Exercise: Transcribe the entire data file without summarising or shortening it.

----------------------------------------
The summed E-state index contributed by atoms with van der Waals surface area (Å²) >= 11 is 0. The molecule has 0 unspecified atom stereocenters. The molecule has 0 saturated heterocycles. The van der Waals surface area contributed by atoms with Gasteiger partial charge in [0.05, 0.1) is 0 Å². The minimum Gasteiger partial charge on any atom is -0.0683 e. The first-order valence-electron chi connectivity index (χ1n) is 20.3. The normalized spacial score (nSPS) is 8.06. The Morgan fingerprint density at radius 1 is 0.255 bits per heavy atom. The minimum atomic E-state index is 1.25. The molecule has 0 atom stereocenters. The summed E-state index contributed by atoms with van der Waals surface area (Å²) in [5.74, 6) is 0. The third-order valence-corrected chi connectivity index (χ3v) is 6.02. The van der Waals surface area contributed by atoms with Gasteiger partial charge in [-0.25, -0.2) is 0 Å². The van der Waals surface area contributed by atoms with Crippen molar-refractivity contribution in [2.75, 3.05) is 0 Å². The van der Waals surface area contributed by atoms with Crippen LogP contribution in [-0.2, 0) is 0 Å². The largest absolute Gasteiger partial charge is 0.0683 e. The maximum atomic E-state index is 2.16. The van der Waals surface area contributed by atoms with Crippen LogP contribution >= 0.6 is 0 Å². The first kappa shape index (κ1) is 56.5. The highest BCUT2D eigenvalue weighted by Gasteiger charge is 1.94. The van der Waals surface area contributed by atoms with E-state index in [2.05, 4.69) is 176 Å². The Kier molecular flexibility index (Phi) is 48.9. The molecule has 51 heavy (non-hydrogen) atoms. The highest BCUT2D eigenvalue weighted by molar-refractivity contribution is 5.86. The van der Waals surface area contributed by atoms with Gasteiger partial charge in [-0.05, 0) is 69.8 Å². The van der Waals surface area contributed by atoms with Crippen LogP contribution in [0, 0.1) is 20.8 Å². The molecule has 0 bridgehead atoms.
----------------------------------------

The summed E-state index contributed by atoms with van der Waals surface area (Å²) >= 11 is 0. The molecule has 0 unspecified atom stereocenters. The molecule has 0 saturated heterocycles. The van der Waals surface area contributed by atoms with Gasteiger partial charge in [0.05, 0.1) is 0 Å². The minimum Gasteiger partial charge on any atom is -0.0683 e. The first-order valence-electron chi connectivity index (χ1n) is 20.3. The normalized spacial score (nSPS) is 8.06. The Morgan fingerprint density at radius 1 is 0.255 bits per heavy atom. The minimum atomic E-state index is 1.25. The molecule has 0 atom stereocenters. The summed E-state index contributed by atoms with van der Waals surface area (Å²) in [5.74, 6) is 0. The third-order valence-corrected chi connectivity index (χ3v) is 6.02. The van der Waals surface area contributed by atoms with Gasteiger partial charge in [-0.25, -0.2) is 0 Å². The van der Waals surface area contributed by atoms with Crippen molar-refractivity contribution in [2.75, 3.05) is 0 Å². The van der Waals surface area contributed by atoms with Crippen LogP contribution in [-0.2, 0) is 0 Å². The largest absolute Gasteiger partial charge is 0.0683 e. The maximum atomic E-state index is 2.16. The van der Waals surface area contributed by atoms with Crippen LogP contribution >= 0.6 is 0 Å². The first kappa shape index (κ1) is 56.5. The highest BCUT2D eigenvalue weighted by Gasteiger charge is 1.94. The van der Waals surface area contributed by atoms with E-state index in [2.05, 4.69) is 176 Å². The Kier molecular flexibility index (Phi) is 48.9. The molecule has 51 heavy (non-hydrogen) atoms. The highest BCUT2D eigenvalue weighted by molar-refractivity contribution is 5.86. The van der Waals surface area contributed by atoms with Gasteiger partial charge in [-0.05, 0) is 69.8 Å². The van der Waals surface area contributed by atoms with Crippen LogP contribution in [0, 0.1) is 20.8 Å². The molecule has 0 bridgehead atoms.